Below is an abridged speech given by Lawrence Gibbons, editor of the City Hub, a part of the Alternative Media Group, to a benefit for the South Sydney Herald on July 8.
On April Fools' Day Rupert Murdoch spent $360 million buying up the FPC Courier chain of seven Sydney weekly newspapers with a combined circulation of nearly 400,000. News Corp now reaches 90% of all Australian households with a free newspaper. Call it corporate home invasion.
One of Murdoch's new publications is the Wentworth Courier, the eastern suburbs' real estate bible. When Murdoch bought the WC, he also purchased a whole lot of real estate advertising contracts. Under those contracts, almost every real estate agent in the eastern suburbs has agreed to run 75% of their advertising exclusively in the WC in exchange for an old-fashioned kickback.
Despite the fact that real estate ads are paid for by the homeowner, the money goes into the real estate agent's wallet. With News Corp using such nefarious tactics, is it any wonder that Australia is the most anti-competitive media market in the world?
On July 14 the Bondi View, published by the Alternative Media Group, reported that the Australian Competition and Consumer Commission (ACCC) opened an investigation into News Corp's monopolistic dealings with eastern suburbs real estate agents.
Not that the ACCC can, or will, do much to reign in what is effectively a newspaper duopoly with Murdoch owning the largest slice of the pie and John B Fairfax (JB) effectively owning everything else. No one person has benefitted more from PM Howard's recent changes to media ownership laws than Fairfax, whose forefathers acquired the Sydney Morning Herald in the 19th century.
This year, Fairfax regained control of his family's long lost media empire by merging his own company, Rural Press, with John Fairfax and Sons, becoming the largest single shareholder in the newly-expanded $10 billion publishing powerhouse.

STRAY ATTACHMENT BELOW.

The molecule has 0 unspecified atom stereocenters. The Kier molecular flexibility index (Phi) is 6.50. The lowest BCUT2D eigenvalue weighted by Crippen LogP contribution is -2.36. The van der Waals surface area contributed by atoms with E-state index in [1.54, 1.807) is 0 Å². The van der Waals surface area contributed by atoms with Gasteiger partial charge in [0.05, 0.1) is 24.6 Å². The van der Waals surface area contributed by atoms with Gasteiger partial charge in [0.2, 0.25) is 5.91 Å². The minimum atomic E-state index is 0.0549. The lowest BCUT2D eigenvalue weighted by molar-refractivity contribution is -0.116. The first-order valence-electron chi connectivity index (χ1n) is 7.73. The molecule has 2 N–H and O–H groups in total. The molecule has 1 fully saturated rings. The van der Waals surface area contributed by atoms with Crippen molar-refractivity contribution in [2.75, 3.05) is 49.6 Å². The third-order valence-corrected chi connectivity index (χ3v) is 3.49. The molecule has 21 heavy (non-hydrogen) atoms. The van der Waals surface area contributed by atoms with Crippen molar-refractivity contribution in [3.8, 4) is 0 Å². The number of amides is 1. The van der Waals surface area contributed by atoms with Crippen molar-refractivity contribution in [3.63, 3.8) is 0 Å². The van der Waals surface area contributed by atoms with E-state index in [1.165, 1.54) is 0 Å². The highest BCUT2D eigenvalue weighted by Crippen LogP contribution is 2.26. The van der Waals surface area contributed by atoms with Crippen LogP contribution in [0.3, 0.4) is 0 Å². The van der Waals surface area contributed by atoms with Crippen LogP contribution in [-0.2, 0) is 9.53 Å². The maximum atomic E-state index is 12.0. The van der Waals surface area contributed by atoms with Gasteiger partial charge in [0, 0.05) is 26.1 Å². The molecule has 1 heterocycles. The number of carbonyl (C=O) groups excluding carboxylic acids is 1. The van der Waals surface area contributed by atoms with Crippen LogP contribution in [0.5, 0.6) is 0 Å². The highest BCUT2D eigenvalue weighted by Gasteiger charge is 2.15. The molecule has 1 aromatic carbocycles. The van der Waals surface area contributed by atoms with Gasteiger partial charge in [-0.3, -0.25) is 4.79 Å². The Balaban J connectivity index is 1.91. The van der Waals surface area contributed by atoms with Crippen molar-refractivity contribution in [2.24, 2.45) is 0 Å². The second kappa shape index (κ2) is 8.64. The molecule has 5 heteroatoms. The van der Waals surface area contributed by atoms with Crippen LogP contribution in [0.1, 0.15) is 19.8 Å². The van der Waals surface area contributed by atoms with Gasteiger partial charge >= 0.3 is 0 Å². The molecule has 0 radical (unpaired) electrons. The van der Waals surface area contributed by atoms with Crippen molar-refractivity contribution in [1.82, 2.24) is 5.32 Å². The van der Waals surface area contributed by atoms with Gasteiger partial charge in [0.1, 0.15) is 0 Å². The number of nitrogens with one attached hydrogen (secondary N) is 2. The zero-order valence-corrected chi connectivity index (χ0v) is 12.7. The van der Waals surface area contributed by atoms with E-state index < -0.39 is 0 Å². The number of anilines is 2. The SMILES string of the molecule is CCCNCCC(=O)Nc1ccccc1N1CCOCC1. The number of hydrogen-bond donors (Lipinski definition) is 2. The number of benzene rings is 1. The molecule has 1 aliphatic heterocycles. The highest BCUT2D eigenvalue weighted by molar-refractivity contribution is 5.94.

Back in the recession that had to happen, JB's cousin, Warwick, lost control of the family-owned print principality. As part of his buy-out at the time, JB took over a group of regional newspaper assets which he built into Rural Press, Australia's largest group of regional newspaper interests. Under JB's ownership, the Canberra Times went from a quality newspaper into a second-rate small town rag. By applying the same cost cutting formula to every other small town paper, JB killed local regional content throughout the bush.
As the largest shareholder in the now expanded Fairfax Media Group, JB has appointed his own bully-boy bean counters to take over Fairfax's director roles and his hired henchmen are about to cut the news, literally. Early next year, the page size of the Herald and the Age will both shrink by 16%, journalists jobs will be cut, news coverage will be lost and you will know even less.
With two old-fashioned media moguls controlling the majority of daily, community and regional newspapers, this is far and away the least competitive media market in the world.
Twelve years ago, I moved from San Francisco to Sydney to start the City Hub on the basis that there was less competition here than in my home town. Independent newspapers have flourished in San Francisco because interested citizens can find local newspapers in free-standing newspaper racks.
In Sydney, the city council has entered into an exclusive $500,000 distribution contract with Murdoch, allowing News Corp to circulate its entertainment daily mX and its newly-acquired commuter titles 9to5 and City Weekly on public footways to the exclusion of all other publishers.
As part of the arrangement to lease publicly-owned space to News Corp, the City of Sydney Council proposes to ban news racks because such structures apparently add to the city's visual clutter. Council's proposal to ban news racks is under review right now.
The Alternative Media Group has joined forces with the few other independent publishers that remain in Sydney, including the South Sydney Herald to encourage the city council to allow newspaper racks on city footpaths.
Some of Sydney's well-meaning councillors have expressed concerns that news racks are messy, to which I say: free speech can be a messy business at times, but the alternative is unthinkable.